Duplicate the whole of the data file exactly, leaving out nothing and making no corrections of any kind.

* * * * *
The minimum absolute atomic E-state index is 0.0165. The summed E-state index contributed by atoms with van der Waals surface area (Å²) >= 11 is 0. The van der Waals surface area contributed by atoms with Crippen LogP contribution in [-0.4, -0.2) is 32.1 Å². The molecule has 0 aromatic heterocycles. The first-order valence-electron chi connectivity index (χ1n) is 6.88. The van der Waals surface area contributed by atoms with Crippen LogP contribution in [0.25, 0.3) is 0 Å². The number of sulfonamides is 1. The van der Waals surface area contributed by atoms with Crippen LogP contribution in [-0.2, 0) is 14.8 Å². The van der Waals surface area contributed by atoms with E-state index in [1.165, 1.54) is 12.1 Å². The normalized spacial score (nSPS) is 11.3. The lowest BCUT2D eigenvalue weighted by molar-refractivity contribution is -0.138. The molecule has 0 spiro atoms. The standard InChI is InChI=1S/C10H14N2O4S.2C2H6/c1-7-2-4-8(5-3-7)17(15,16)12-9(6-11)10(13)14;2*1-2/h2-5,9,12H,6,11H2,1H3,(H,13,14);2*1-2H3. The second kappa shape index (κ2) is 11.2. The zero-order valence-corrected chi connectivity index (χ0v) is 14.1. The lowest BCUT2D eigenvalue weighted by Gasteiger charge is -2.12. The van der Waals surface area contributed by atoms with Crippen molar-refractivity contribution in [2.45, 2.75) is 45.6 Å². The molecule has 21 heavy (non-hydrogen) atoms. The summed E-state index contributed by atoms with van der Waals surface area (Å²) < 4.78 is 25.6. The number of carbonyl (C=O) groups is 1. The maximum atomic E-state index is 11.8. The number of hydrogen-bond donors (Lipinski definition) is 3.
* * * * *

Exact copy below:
The minimum absolute atomic E-state index is 0.0165. The summed E-state index contributed by atoms with van der Waals surface area (Å²) >= 11 is 0. The van der Waals surface area contributed by atoms with Crippen LogP contribution in [-0.4, -0.2) is 32.1 Å². The molecule has 0 aromatic heterocycles. The first-order valence-electron chi connectivity index (χ1n) is 6.88. The van der Waals surface area contributed by atoms with Crippen LogP contribution in [0.25, 0.3) is 0 Å². The number of sulfonamides is 1. The van der Waals surface area contributed by atoms with Crippen LogP contribution in [-0.2, 0) is 14.8 Å². The van der Waals surface area contributed by atoms with E-state index in [1.165, 1.54) is 12.1 Å². The normalized spacial score (nSPS) is 11.3. The lowest BCUT2D eigenvalue weighted by molar-refractivity contribution is -0.138. The molecule has 0 spiro atoms. The standard InChI is InChI=1S/C10H14N2O4S.2C2H6/c1-7-2-4-8(5-3-7)17(15,16)12-9(6-11)10(13)14;2*1-2/h2-5,9,12H,6,11H2,1H3,(H,13,14);2*1-2H3. The second kappa shape index (κ2) is 11.2. The zero-order valence-corrected chi connectivity index (χ0v) is 14.1. The lowest BCUT2D eigenvalue weighted by Gasteiger charge is -2.12. The van der Waals surface area contributed by atoms with Crippen molar-refractivity contribution in [2.45, 2.75) is 45.6 Å². The molecule has 21 heavy (non-hydrogen) atoms. The summed E-state index contributed by atoms with van der Waals surface area (Å²) < 4.78 is 25.6. The number of carbonyl (C=O) groups is 1. The maximum atomic E-state index is 11.8. The number of hydrogen-bond donors (Lipinski definition) is 3.